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DETERRENCE IN CRIMINOLOGY AND SOCIAL POLICY 135 resumed, the number of such crimes dropped back to preexperimental levels. There was no change in the frequency of suppressible crimes in two control areas where either field interrogation practices remained unchanged or po- lice officers were specially trained to conduct them in light of legal pro- cedures and human relations principles. Because the presence or absence of field interrogations did not affect the number of arrests in either control or experimental areas, Boydstun concludes that the visibility of police activity was responsible for the apparent deterrence of crime. In response to a large increase in subway robberies (especially of toll- booth stations) in 1965, the New York Transit Authority introduced special patrols on the subways during nighttime hours. Evaluators (Chaiken et al., 1974) found that crime rates dropped substantially during the patrol hours, but not during the balance of the day, for up to six years following the crackdown. An interesting sidelight in the study that has important impli- cations for deterrence research was the discovery of a "phantom effect." For eight months, while there were stepped-up patrols only at specific times and places, serious crime rates declined throughout the subway system. The evaluators assert that uncertainty as to the deployment of the police had a deterrent effect on potential offenders in nontarget areas and times. However, in the long run this phantom effect disappeared, possibly because potential felons became familiar with actual deployment practices. One difficulty with this study was that the evaluation was based on crime reports made by the participating transit police officers. After the evaluation was completed, researchers alleged that police officials miscoded the times of some offenses, apparently to exaggerate the reduction in frequency of of ~ ~ HA tot ~ ~ ~ T ~ tenses during peak patrol hours Wagner, Aim: m). In a reexam~nauon of the evidence, Chaiken (1976) concludes that despite the falsification, there was a significant deterrent effect, although of lesser magnitude than the original evaluation suggested. Perhaps the most ambitious experiment in deterring street crime ever attempted in the United States was the High-Impact Anti-Crime Program, funded for $160 million by the Law Enforcement Assistance Administration in 1972 (Chelimsky, 19761. Eight cities with high crime rates were targeted for crime-reduction programs with the goal of reducing stranger-to-stranger personal crime by 5 percent in two years and 20 percent in five years. Each city had complete discretion in designing individual programs and evalu- ating the consequences. Most of the money was allocated to increased enforcement, although some projects also aimed at streamlining court op- erations. Unfortunately, the variability in programs and evaluations strongly compromised the scientific utility of the program. A summary evaluation (Chelimsky, 1976) found the individual project descriptions to be flawed, but the summary was forced to rely on Uniform Crime Report (UCR) data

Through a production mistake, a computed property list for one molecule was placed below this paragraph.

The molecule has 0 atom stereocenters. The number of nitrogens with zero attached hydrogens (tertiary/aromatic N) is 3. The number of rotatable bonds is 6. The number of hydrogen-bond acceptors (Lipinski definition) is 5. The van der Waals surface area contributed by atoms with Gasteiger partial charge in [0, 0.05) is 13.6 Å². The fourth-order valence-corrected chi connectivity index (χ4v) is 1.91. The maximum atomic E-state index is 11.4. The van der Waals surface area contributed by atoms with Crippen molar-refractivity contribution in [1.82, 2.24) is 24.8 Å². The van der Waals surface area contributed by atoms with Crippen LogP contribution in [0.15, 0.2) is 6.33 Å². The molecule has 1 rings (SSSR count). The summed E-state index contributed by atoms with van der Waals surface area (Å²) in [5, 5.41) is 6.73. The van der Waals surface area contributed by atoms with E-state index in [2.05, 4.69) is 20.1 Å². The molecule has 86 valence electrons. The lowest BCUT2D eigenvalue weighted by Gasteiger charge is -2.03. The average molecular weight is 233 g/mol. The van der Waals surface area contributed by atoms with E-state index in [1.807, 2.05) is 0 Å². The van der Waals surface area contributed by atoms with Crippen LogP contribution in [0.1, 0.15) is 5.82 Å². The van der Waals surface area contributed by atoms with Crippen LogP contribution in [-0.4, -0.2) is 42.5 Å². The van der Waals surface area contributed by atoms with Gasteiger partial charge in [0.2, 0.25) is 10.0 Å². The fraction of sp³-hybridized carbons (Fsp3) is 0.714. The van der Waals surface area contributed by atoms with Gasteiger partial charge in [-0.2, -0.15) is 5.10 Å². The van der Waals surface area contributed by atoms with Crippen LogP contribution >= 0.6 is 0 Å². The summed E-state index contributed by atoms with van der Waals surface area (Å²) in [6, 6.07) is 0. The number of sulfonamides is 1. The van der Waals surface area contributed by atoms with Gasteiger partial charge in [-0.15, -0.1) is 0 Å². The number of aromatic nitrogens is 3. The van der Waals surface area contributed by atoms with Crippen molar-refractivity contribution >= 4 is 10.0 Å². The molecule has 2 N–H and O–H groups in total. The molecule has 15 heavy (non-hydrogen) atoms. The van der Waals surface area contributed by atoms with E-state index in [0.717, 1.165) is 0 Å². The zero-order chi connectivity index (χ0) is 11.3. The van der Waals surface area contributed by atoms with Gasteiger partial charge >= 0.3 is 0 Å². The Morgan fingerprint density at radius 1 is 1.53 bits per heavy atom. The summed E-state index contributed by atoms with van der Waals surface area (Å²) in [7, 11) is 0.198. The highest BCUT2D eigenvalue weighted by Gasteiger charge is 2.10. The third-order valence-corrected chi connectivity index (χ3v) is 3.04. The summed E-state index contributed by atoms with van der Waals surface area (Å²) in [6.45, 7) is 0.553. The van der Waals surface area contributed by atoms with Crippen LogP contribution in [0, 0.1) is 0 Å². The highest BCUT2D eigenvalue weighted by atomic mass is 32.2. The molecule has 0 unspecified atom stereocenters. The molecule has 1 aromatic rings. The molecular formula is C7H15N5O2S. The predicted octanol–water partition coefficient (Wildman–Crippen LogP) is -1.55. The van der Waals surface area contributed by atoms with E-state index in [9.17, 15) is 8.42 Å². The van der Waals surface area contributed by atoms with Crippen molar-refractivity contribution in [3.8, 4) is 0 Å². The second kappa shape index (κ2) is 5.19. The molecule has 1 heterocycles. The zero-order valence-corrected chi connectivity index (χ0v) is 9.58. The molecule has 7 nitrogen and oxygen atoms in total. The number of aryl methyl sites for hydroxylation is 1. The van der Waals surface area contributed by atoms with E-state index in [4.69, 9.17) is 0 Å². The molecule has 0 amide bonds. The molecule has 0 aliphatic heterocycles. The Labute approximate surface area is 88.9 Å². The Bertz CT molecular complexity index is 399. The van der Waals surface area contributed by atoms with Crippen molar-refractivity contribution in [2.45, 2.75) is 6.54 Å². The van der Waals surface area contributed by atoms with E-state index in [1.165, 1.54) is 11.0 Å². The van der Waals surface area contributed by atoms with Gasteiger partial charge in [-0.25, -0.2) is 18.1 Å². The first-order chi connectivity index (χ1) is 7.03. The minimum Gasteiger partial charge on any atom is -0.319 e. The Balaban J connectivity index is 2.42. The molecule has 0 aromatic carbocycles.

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136 H. LAURENCE ROSS and GARY D. LAFREE that omitted several theoretically crucial variables, including conviction rates, sentencing patterns, and arrest-to-crime rates. As Franklin Zimring points out (1978:144-149), the UCR data do not allow specific measures of stranger-to-stranger offenses, those targeted for reduction by the project. Even so, the final evaluation offered no explicit statistical comparison for crimes other than burglary. The report found that five of the eight Impact cities had 1974 levels of burglary lower than would have been predicted on the basis of extrapolations from a set of comparison cities, but no such differences were apparent in the remaining three cities. Thus, modest sup- port was obtained for the deterrence proposition from this very costly ex- periment. The Kansas City Preventive Patrol project was designed to test the relative effect on crime rates of three policing strategies: "proactive" patrol, with patrol car levels between two and three times the normal level; "normal" patrol; and no routine patrol, police entering the area only in response to calls for assistance (Kelling and Pate, 19741. These strategies were assigned randomly to 15 contiguous districts within the city and were maintained for 12 months. The major dependent variables were official police statistics and victim reports. No deterrent results could be found for patrol at either "normal" or"proactive" levels. Critics of the Kansas City study (cited in Zimring, 1978:142-143) have pointed out that the districts were small, and that residents not subjected to patrol could still see police patrolling peripheral areas and responding to calls. There were, in fact, no significant differences in police response time or arrest rates between the three kinds of patrol districts. The com- parison between no-patrol and routine patrol areas might have been con- taminated by this proximity effect. It is notable that the Kansas City patrols were by car whereas prior studies reporting positive effects used foot patrols. However, the study was widely interpreted as failing to show that doubling or tripling of police patrol could measurably affect crime rates. Severity of Punishment The deterrence proposition also predicts that proscribed behavior will be reduced to the extent that the relevant public perceives great severity of punishment for violations. Most research on this hypothesis compares ju- risdictions that have death penalty provisions with those having (presumably less severe) prison sentences; compares jurisdictions with longer and shorter prescribed or actual prison sentences for various offenses; or examines longitudinal effects of changes in punishment seventy on official crime rates (for reviews, see Andenaes, 1974; Zeisel, 1976; Blumstein et al., 19781. Regardless of methods used, there is little evidence directly bearing